The Shot: Dumoulin’s delight at the Duomo

2017 100th edition Giro, stage 21, 29.3km time trial

The 100th Giro d’Italia finale was an individual time trial starting on the auto racing track in Monza. It navigated Milan’s outer environs, before reaching the pulsing heart of central Milano, the Piazza del Duomo. On any normal ITT, we aim to cover it from start to finish: showcasing the teams in warm-up mode, the fans, the start house backdrop, the aero action on the course — and if we can swing it — the arrival at the line with all its bittersweet sweat and tears and very rare moments of glory. However, this time trial would be different from the norm. The overall was too close to call. Four riders were within one minute of each other, a time trial specialist was poised to take back the jersey, plus there was that magnificent backdrop of the gothic cathedral.

We discussed several options for how best to shoot the TT, keeping in mind the usual chaos of entering a large city during the Giro. We knew imagery from the Milano finish would far surpass any from the autodrome start.

As expected, the finish and staging area was fairly challenging to navigate. We also had a sudden heat wave to contend with. The actual finish line in the piazza was lined with large paving stones. It got so hot, it felt as though you were sitting on a flattop grill. Bright sun reflected on the stone pavement, causing a lot of blow-out for good exposure. Capturing the whole Duomo in the shot with the riders coming through the line at high speed was not without obstacles. Luckily both Jim and I were on-site at the finish line. I was able to dedicate myself to the classic “Duomo shot” while he shot on the super telephoto.

We also had several hours to play around with slightly different angles, slow shutter exposures, low angle, before the top-20 riders came through. Of course, you also couldn’t predict what line they would take through the finish as some came too close and others too far, making the framing vary. I tried the 20-70mm which was solid but not perfect. A 15mm wide-angle was more distorted and dwarfed the riders and the cathedral. In the end, I managed a sufficient low angle that captured most of the Duomo, the finish line truss, fans’ arms hanging over the barriers, and a clear blue sky. Once or twice, a flurry of pigeons crossed the sky, but that would be pure luck if they took flight during the winner’s finish.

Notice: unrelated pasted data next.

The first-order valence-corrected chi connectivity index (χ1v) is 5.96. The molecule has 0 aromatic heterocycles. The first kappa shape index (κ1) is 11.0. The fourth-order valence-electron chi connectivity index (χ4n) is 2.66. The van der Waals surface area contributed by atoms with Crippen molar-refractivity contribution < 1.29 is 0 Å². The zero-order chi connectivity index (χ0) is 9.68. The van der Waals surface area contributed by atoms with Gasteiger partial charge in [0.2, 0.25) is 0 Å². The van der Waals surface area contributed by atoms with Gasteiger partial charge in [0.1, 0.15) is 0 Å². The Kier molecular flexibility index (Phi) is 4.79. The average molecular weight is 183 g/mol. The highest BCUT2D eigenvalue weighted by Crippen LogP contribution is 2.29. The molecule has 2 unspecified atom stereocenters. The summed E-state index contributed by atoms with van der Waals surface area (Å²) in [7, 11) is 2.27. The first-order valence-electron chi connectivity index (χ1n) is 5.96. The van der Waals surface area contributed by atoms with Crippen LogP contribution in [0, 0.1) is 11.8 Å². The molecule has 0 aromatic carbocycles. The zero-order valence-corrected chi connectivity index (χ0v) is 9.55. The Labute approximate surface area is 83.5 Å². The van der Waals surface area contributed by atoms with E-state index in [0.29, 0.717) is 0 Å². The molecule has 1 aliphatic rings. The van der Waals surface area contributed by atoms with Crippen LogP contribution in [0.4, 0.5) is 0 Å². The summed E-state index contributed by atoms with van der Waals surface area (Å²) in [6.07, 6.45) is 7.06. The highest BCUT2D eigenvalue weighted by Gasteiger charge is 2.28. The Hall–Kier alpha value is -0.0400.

We were lucky enough to collaborate with other photographers who went to the start as well but we were most pleased with our final shots of the Giro coming to a close with an iconic shot of a historic moment.

Key image specs:

Canon 1DX
Canon 24-70mm f/2.8L IS II USM
1/1000 sec @ f/7.1 ISO 400
Focal Length: 24mm
File format: RAW















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VN podcast, ep. 31: Did Dumoulin win… Or did Nairo lose?

Welcome to the VeloNews cycling podcast, where we discuss the latest trends, news, and controversies in the world of cycling.

Did Tom Dumoulin win the Giro or did Nairo Quintana lose it? Fred Dreier, Caley Fretz, and Spencer Powlison dissect the Italian grand tour then look ahead to the weird and wacky Hammer Series, which sets off this weekend, and to the Criterium du Dauphine, one of the final tests before the Tour de France. Plus: How would a Cat. 3 tackle the Hammer series? Tune in to find out.

Plus, you can WIN a free Powertap! Just head to powertap.com/velonews, sign up, and you’re automatically entered. Contest runs through June 14th.